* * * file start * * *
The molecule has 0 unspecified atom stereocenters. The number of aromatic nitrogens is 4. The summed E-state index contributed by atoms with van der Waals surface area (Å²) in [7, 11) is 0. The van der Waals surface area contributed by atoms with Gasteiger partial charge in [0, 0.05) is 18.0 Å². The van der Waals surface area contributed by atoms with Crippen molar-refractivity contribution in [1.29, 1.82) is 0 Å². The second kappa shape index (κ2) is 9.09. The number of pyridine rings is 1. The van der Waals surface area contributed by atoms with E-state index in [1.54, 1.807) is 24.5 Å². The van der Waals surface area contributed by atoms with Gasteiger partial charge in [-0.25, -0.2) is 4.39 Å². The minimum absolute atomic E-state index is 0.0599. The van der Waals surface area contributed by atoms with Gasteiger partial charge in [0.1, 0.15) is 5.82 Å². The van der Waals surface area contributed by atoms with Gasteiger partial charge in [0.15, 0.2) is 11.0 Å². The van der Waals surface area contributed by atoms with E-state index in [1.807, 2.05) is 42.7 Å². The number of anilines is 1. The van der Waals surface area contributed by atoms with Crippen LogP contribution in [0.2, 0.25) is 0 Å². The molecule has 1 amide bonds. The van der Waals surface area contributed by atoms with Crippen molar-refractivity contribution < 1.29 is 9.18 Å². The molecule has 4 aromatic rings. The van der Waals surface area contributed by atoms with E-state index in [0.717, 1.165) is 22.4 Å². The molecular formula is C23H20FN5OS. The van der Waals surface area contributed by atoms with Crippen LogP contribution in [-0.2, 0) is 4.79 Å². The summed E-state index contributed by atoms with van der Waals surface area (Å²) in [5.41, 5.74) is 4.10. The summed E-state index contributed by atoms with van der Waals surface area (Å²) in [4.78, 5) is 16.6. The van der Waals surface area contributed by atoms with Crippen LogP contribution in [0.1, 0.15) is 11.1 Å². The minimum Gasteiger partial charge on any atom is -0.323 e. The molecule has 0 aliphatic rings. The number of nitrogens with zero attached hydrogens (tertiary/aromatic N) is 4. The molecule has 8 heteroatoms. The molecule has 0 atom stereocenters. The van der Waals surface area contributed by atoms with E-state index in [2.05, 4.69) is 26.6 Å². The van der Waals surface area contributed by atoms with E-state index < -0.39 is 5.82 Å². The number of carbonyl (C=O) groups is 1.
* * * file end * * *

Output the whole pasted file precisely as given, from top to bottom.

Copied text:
The molecule has 0 unspecified atom stereocenters. The number of aromatic nitrogens is 4. The summed E-state index contributed by atoms with van der Waals surface area (Å²) in [7, 11) is 0. The van der Waals surface area contributed by atoms with Gasteiger partial charge in [0, 0.05) is 18.0 Å². The van der Waals surface area contributed by atoms with Crippen molar-refractivity contribution in [1.29, 1.82) is 0 Å². The second kappa shape index (κ2) is 9.09. The number of pyridine rings is 1. The van der Waals surface area contributed by atoms with E-state index in [1.54, 1.807) is 24.5 Å². The van der Waals surface area contributed by atoms with Gasteiger partial charge in [-0.25, -0.2) is 4.39 Å². The minimum absolute atomic E-state index is 0.0599. The van der Waals surface area contributed by atoms with Gasteiger partial charge in [0.1, 0.15) is 5.82 Å². The van der Waals surface area contributed by atoms with Gasteiger partial charge in [0.15, 0.2) is 11.0 Å². The van der Waals surface area contributed by atoms with E-state index in [1.807, 2.05) is 42.7 Å². The number of anilines is 1. The van der Waals surface area contributed by atoms with Crippen LogP contribution in [0.2, 0.25) is 0 Å². The molecule has 1 amide bonds. The van der Waals surface area contributed by atoms with Crippen molar-refractivity contribution < 1.29 is 9.18 Å². The molecule has 4 aromatic rings. The van der Waals surface area contributed by atoms with E-state index in [0.717, 1.165) is 22.4 Å². The molecular formula is C23H20FN5OS. The van der Waals surface area contributed by atoms with Crippen LogP contribution in [-0.2, 0) is 4.79 Å². The summed E-state index contributed by atoms with van der Waals surface area (Å²) in [5.41, 5.74) is 4.10. The summed E-state index contributed by atoms with van der Waals surface area (Å²) in [4.78, 5) is 16.6. The van der Waals surface area contributed by atoms with Crippen LogP contribution in [0.1, 0.15) is 11.1 Å². The minimum Gasteiger partial charge on any atom is -0.323 e. The molecule has 0 aliphatic rings. The number of nitrogens with zero attached hydrogens (tertiary/aromatic N) is 4. The molecule has 8 heteroatoms. The molecule has 0 atom stereocenters. The van der Waals surface area contributed by atoms with E-state index in [2.05, 4.69) is 26.6 Å². The van der Waals surface area contributed by atoms with E-state index < -0.39 is 5.82 Å². The number of carbonyl (C=O) groups is 1.